Overcoming the "unthinkable" – reversing paralysis via spinal cord regrowth

27.09.2023 posted by Admin

Restoring spinal cord mobility in mice and humans

Researchers from .NeuroRestore in Switzerland have made a groundbreaking discovery in the field of spinal cord injuries. They've developed a gene therapy, successfully tested on mice, that promotes nerve regrowth across damaged spinal cords and guides these nerves to reconnect with their natural targets, ultimately restoring mobility.

When both mice and humans experience partial spinal cord injuries, initial paralysis is typically followed by a spontaneous recovery of motor function. However, in cases of complete spinal cord injuries, this natural healing process doesn't occur, resulting in no recovery. Achieving meaningful recovery after severe injuries requires strategies to encourage nerve fiber regeneration, but finding the right conditions for these strategies to restore motor function has been a challenge.

Five years ago, scientists demonstrated that nerve fibers could be regenerated across fully damaged spinal cord injuries. Still, they faced a hurdle as these newly formed fibers failed to connect to the correct locations on the opposite side of the injury. Mark Anderson, the director of Central Nervous System Regeneration at .NeuroRestore, collaborated with researchers from the University of California, Los Angeles (UCLA) and Harvard Medical School to uncover the specific type of neuron responsible for natural spinal cord repair after partial injuries.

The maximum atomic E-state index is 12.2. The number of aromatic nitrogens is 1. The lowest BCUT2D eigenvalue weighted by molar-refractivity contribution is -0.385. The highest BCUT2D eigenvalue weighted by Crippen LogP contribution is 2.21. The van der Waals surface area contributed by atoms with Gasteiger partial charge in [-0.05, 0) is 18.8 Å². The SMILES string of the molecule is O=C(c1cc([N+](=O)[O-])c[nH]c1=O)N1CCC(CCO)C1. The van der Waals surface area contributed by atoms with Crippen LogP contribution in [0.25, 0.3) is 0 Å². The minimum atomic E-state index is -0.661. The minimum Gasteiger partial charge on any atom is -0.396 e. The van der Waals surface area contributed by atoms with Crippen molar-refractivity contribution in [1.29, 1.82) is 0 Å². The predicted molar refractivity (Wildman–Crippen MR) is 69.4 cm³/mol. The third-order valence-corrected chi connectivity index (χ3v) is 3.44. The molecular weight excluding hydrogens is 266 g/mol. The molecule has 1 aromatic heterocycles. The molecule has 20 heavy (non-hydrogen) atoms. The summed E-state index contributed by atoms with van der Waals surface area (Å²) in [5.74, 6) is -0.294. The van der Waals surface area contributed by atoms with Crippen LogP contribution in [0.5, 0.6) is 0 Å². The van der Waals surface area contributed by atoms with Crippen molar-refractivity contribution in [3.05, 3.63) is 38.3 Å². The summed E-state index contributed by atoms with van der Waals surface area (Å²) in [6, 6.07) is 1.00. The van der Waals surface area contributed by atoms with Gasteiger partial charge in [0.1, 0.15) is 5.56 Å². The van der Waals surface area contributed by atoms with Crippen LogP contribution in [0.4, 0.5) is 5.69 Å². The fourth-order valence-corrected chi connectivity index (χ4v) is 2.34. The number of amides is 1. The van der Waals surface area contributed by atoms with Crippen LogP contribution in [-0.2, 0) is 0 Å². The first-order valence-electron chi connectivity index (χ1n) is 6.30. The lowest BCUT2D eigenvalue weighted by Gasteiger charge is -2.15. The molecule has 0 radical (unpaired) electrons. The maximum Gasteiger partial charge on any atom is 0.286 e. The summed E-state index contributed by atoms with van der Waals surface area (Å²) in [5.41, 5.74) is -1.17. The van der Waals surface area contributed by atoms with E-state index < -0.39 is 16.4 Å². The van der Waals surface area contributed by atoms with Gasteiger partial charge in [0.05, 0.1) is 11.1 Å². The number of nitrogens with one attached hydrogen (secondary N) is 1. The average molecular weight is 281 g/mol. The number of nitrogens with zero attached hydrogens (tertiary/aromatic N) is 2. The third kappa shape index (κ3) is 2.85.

Through advanced techniques like single-cell nuclear RNA sequencing, they not only identified the key axons that needed regeneration but also realized that these axons had to reconnect with their natural targets to restore motor function. Their findings were published in the September 22, 2023, issue of Science.

This discovery laid the foundation for a multi-pronged gene therapy approach. Scientists activated growth programs in the identified neurons in mice to regenerate nerve fibers, increased specific proteins to support neuron growth through the injury site, and administered guidance molecules to attract regenerating nerve fibers to their natural targets below the injury. This therapeutic strategy mimicked the spontaneous spinal cord repair mechanisms seen after partial injuries.

Remarkably, mice with anatomically complete spinal cord injuries regained the ability to walk, exhibiting gait patterns similar to those observed in mice that naturally resumed walking after partial injuries. This uncovered a previously unknown requirement for regenerative therapies to succeed in restoring motor function following neurotrauma. Grégoire Courtine, a senior author of the study, emphasized the need for a combined approach involving gene therapy and electrical spinal cord stimulation for a complete solution in treating spinal cord injuries.

While several challenges remain before applying this gene therapy in humans, these scientists have taken significant strides toward developing the technology necessary to make this a reality in the years ahead.
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